As the NWSL preseason gets started across the country, many players will be entering at different levels of preparedness. There are quite a few players who play overseas during the NWSL’s offseason period, especially in Australia.
The Australian league just wrapped up a week ago, meaning that for players who played in the final, they have just a few days to regain freshness after a long flight home ahead of their return to their US based club.
These types of external circumstances require coaches to adjust their training to avoid too much accumulation of fatigue. For example, a player entering preseason at the conclusion of another season will be extremely fit, or able to complete many actions for 90 minutes.
What they will likely be lacking is freshness.
On the contrary, players who are coming into preseason after a 3 month offseason will be extremely fresh, but lacking fitness, as they will not have trained or played a competitive game for a long period of time.
Integrating players from both circumstances can seem tricky at first, but with proper planning, injuries and too much accumulation of fatigue can be avoided.
First, the coach must examine how many players are coming from a league that just finished. It would be wise to give these players a bit of a physical break to regain their freshness (around 5-7 days), especially if they have just had a 15+ hour flight and are adjusting to a new time zone.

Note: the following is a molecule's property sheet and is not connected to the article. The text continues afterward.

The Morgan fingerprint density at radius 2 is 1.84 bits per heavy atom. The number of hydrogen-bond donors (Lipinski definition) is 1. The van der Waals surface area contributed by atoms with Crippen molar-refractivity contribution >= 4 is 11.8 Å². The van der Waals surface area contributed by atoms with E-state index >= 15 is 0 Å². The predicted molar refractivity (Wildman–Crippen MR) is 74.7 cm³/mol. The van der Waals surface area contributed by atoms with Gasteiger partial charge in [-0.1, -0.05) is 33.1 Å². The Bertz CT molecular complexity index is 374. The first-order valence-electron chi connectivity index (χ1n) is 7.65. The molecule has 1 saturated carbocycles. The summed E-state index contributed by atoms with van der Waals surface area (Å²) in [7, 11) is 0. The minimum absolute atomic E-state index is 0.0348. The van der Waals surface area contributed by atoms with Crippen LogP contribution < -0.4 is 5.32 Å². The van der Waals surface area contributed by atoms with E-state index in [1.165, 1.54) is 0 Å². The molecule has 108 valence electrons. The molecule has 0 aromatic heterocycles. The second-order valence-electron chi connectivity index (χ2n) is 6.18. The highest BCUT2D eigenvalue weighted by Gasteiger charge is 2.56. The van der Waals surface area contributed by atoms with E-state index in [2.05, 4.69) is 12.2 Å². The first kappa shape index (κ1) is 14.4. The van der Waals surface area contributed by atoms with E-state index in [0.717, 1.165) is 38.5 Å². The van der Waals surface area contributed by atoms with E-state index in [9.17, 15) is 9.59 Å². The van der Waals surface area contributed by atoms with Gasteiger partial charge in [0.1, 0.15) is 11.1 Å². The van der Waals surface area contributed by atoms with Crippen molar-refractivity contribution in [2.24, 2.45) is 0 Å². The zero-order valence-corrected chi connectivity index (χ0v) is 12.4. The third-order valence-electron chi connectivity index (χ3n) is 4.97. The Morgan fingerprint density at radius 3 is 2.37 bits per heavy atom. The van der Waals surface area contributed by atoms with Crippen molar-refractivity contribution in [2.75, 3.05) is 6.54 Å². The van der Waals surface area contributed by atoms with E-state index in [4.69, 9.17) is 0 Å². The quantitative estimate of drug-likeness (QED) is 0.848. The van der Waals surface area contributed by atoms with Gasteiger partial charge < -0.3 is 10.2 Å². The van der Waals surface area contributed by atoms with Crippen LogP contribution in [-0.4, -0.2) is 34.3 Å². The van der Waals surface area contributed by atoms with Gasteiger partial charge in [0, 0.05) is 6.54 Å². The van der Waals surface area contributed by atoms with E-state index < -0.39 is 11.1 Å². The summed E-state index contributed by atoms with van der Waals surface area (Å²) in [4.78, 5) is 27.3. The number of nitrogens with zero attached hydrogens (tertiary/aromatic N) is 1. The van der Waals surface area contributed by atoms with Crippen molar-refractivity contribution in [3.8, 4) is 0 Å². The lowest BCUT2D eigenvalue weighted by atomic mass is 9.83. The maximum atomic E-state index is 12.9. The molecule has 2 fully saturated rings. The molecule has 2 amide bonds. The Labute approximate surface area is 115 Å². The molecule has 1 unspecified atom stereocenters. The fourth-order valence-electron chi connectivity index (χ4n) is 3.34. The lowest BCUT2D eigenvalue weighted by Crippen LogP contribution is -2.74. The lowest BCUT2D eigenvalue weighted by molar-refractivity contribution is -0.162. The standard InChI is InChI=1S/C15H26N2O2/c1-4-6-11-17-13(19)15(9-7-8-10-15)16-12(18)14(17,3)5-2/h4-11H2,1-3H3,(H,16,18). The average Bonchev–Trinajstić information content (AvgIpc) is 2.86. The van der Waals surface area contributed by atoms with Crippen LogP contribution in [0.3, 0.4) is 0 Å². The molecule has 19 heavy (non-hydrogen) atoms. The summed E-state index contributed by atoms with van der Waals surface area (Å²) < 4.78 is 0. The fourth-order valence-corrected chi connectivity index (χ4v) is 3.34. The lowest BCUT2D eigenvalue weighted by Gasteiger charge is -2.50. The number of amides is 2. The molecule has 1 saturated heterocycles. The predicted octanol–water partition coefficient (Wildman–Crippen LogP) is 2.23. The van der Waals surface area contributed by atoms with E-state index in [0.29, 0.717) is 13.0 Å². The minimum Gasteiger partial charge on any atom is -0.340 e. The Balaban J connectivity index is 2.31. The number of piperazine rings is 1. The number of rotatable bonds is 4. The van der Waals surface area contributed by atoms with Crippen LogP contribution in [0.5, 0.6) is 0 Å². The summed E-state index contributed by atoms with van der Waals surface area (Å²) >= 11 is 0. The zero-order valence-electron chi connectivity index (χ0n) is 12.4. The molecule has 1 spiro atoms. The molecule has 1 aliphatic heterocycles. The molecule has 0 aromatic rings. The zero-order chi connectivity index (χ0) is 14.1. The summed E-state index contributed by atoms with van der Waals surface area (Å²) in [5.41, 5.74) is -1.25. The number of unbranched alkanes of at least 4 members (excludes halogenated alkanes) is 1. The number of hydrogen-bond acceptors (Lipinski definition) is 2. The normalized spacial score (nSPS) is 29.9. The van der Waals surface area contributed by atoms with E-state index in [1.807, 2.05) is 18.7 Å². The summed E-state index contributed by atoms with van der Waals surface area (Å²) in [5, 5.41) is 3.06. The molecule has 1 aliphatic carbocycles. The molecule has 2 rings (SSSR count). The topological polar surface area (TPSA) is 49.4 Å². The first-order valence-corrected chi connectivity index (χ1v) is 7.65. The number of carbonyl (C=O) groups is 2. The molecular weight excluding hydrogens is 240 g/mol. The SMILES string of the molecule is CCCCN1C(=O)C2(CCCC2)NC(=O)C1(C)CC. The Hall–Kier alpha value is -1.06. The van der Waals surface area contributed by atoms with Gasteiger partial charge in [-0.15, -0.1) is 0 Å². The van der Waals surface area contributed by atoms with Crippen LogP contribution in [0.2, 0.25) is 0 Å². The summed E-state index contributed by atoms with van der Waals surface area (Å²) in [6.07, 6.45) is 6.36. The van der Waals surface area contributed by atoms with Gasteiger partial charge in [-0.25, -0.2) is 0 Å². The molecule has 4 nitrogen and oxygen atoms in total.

The coach can begin to integrate these players slowly into training by using them as “neutral” or “target” players in training, so they only have to complete attacking actions, reducing their training load.
For the players who are entering preseason without much fitness, it can be tempting for the coach to do lots of “isolated fitness” early on.
The issue with this approach is that while players may become more “fit” in the running sense, they will not be improving their ability to communicate and perform football actions in the playing style that the coach is trying to implement.
They will also develop an accumulation of fatigue extremely quickly, as their body is being exposed to a new stressor. It is likely that they will report being more sore and more fatigued than the players coming from another league.
For these reasons, the best approach to preseason is a gradual one, where the intensity is slowly increased.
Couple this approach with an individualized plan for overseas players, and you will have your best XI ready and adjusted to their new playing style and teammates for their first match.